Memorial Day and D-Day

American flag on the barn at Beaverpond Farm.

By Becky Nelson

As we celebrated the lives sacrificed and put in peril for our nation on Memorial Day and the 75 anniversary of D-Day in the last weeks, I couldn’t help but think of all the sacrifice made so that we are free to say what we want, do what we want, travel where we want and live as we want between the shores and the borders of the United States. War, both foreign and domestic, has been an integral thread in the fabric of this nation. No one wants war. No one wants to die or be maimed or have their loved ones die or maimed in war, but fighting for what we know is right and good and honorable calls for sacrifice.

I hope we think of these men and women who sacrificed not just on celebratory days, but frequently so that we can live our fairly insulated and free American lives. Each struggle, each battle, each war in which we found ourselves entangled left a mark and a scar and I am hopeful, a resolve to not let whatever pulled us into the fray happen again. I hope we take these moments of reflection to direct our every day interactions and pull back a bit on the rhetoric, the vehemence, the judgmental tones and antagonistic actions we take with one another and vow to build some bridges and tolerate, be kind and be welcoming to others.

Our nation is locked in a war of words and wills at present, both among ourselves and with others on the international stage, and there is lot of mudslinging and word hurling in our national capitol. The actions and inactions are affecting us all, and I hope we will let our elected officials know where we stand and how we feel about all of it. That is the beauty of this nation that so many sacrificed their lives to protect. To protect the freedom of our friends and brothers, mothers and sisters, spouses and fathers to disagree with one another and work to a working compromise.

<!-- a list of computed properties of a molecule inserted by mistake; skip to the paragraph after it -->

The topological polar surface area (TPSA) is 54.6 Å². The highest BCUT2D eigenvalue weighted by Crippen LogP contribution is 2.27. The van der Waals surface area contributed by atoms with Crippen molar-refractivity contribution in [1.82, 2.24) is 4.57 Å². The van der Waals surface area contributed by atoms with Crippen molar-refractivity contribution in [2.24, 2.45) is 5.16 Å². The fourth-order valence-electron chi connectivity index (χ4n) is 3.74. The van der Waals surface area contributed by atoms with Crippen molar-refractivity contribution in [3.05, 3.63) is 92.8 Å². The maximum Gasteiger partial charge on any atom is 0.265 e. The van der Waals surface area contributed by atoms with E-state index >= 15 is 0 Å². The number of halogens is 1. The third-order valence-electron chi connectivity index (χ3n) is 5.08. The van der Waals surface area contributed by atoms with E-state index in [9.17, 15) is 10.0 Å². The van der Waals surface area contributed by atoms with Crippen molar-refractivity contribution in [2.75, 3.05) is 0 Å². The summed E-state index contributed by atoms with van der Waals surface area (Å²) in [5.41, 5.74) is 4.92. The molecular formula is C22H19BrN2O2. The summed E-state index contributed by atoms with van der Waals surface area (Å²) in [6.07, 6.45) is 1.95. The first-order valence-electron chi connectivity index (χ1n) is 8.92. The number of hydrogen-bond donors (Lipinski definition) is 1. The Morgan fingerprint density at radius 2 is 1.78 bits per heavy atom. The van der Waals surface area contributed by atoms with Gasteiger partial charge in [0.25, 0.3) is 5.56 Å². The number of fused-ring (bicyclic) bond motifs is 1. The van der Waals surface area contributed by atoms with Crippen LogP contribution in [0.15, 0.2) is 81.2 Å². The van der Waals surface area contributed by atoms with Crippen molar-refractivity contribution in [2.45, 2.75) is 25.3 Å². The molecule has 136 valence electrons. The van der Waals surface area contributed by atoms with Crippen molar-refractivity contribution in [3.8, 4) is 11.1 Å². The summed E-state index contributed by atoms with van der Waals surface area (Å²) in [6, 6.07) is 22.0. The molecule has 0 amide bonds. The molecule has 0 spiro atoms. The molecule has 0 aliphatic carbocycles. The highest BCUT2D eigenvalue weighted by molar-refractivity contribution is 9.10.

The art and gift of compromise is what I see struggling in the halls of our elected officials right now. A fractured America is an ineffective nation, and our inability to work with one another to common ground is hurtful to me and to all who work on the soil of this amazing democratic “experiment.”

It’s good to disagree. It’s good to let each other tell our tales and impart our thoughts. It’s even better to listen to one another, work together to find common ground and strive to make this a better place, both here and across the globe. As I hear both sides of the political diatribes ramp up as we approach next year’s election, I am reminded that it is your and my decision, our choice, our support, our wishes, hopes and dreams that really matter and that whomever we elect to lead the nation is responsible to make an effort to build those bridges with whom he or she doesn’t agree and make this a better place for the people.

I hope that we will remain or become more sensitive to the true needs of the people of our nation and that our leaders will become or remain sensitive as well. Make this a better world for the person persecuted in their homeland. Make this a better and safer world for all to travel. Make this a better and safer world for all struggling to preserve their lives and health while trying to just be. Reach out to our neighbors, both nationally and internationally, to find the solutions, the compromises, the agreements, the treaties and the tolerances to allow us to remain to work, live, breathe and enjoy our lives as Americans and as global brothers and sisters.

A lot rides on our choices, our words and our actions and inactions. Think before you choose, speak and act. Reach out that hand of compromise and truce whenever you can. But when necessary, be strong and be prepared to preserve and protect your freedom. Thank you to all who have gone before me working, fighting and struggling to make America the amazing country it has been and will continue to be.

Becky is co-owner of Beaver Pond Farm in Newport:

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